In this situation, it is critical to use your bike’s gears correctly.  You may even need to downshift early to ensure you can continue to pedal at a decent rate so as to get the most power out of the hub motor.

If you ever downshift late (e.g. on a hill) and quickly find yourself in the wrong gear, well, a hub motor won't be able to save you.  As your pedalling slows down, the amount of power assistance is reduced – exaggerating the predicament.

  • Hub motors do not use the bike’s gears.  (These are entirely for the rider.)  This means that hub motors are less efficient at lower speeds.  Specifically, more of the power consumed by the motor is converted into heat rather than effort.

Johnny Nerd Out demonstrates the difference between a rear hub motor and mid-drive motor from the same manufacturer on an identical bike.  The side-by-side demonstration starts at 03:21.  Hub motors are slower and less able to climb hills, largely because they do not use the bike’s gears.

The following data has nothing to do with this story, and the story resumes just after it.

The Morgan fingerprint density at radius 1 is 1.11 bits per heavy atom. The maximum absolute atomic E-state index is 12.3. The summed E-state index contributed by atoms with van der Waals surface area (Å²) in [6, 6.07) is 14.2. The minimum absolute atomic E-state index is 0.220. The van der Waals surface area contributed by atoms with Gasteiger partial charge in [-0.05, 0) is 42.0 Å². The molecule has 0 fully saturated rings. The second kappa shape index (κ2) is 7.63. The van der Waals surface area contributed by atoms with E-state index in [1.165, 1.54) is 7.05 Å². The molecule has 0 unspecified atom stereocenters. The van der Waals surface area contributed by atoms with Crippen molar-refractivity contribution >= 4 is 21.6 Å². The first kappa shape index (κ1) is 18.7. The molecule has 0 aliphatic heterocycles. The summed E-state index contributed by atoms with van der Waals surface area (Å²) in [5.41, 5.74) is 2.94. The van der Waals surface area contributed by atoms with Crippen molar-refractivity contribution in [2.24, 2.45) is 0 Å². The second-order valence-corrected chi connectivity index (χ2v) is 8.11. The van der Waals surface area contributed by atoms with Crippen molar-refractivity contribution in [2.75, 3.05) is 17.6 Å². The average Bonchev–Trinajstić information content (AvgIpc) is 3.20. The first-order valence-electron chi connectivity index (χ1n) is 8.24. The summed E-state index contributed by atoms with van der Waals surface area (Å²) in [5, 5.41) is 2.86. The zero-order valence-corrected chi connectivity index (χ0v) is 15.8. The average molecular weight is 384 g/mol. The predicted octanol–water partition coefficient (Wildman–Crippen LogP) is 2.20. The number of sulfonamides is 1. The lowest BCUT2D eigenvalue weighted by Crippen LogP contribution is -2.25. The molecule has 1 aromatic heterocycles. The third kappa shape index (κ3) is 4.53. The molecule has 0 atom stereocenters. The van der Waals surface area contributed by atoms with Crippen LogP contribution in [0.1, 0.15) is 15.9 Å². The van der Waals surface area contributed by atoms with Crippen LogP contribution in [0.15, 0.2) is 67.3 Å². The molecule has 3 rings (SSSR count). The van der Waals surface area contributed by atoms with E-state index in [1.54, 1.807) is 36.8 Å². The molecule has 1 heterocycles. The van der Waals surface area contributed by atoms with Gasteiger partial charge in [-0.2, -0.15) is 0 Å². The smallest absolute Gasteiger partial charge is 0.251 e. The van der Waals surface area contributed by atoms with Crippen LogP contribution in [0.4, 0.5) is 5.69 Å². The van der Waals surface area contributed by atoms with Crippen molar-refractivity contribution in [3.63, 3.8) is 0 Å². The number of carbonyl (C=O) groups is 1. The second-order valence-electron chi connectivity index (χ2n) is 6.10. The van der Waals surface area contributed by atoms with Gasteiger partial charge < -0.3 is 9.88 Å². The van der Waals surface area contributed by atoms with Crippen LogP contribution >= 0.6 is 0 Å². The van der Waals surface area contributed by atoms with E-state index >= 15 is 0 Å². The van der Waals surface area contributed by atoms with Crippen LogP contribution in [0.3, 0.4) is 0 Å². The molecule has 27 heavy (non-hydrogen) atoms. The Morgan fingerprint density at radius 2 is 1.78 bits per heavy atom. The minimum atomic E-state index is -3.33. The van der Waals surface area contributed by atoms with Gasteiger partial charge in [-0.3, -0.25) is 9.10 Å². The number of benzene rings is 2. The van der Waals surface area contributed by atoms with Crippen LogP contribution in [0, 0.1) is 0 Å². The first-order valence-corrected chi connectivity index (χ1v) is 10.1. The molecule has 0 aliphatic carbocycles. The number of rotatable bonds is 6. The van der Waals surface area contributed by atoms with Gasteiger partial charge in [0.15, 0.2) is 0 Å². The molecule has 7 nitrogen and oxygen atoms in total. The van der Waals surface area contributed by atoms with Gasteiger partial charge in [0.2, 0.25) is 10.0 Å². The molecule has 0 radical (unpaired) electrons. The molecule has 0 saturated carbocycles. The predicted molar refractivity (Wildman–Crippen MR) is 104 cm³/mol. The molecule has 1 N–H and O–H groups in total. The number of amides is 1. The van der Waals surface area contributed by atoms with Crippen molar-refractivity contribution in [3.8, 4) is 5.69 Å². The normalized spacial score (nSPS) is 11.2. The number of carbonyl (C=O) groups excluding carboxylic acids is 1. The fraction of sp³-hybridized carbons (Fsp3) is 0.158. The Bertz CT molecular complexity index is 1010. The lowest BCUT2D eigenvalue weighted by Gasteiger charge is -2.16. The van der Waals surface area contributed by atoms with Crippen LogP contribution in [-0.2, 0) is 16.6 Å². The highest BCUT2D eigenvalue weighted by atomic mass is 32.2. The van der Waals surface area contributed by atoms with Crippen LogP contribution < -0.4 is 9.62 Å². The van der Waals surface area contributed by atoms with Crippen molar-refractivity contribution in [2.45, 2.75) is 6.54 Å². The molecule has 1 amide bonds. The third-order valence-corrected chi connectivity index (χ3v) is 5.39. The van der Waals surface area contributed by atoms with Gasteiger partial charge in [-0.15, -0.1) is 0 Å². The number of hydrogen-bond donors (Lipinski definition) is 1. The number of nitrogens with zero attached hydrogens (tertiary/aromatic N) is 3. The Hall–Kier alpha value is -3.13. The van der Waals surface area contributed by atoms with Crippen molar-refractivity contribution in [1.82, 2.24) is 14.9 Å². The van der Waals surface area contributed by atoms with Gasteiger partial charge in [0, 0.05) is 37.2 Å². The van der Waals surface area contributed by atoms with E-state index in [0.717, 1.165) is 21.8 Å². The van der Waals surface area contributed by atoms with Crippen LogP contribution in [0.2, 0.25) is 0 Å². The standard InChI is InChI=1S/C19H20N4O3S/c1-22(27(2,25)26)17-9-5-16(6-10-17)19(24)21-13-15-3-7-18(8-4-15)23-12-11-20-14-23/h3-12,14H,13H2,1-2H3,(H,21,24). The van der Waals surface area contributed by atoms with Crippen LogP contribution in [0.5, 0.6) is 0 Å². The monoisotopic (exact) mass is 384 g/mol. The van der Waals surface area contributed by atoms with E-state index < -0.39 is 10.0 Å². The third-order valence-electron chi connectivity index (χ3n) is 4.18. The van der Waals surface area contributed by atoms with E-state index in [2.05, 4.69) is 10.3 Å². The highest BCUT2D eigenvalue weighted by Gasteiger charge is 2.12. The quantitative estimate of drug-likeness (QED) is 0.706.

The side by side demonstration starts at 03:21

  • Finally, it can be a real pain to change a flat tyre on an ebike with a rear hub motor.  Although flats may be infrequent, if you are road riding, they happen enough that the extra hassle could be problematic.  Indeed, many people find changing a rear flat tyre on a rear hub bike so difficult that they simply take their ebike into the shop.

Here is a video showing the engineer of an electric bike company demonstrating how to replace a flat on his own company’s electric bike.  He uses a bike stand and still has considerable difficulty.  So, imagine trying to do this on the side of the road, partway through your cycle ride.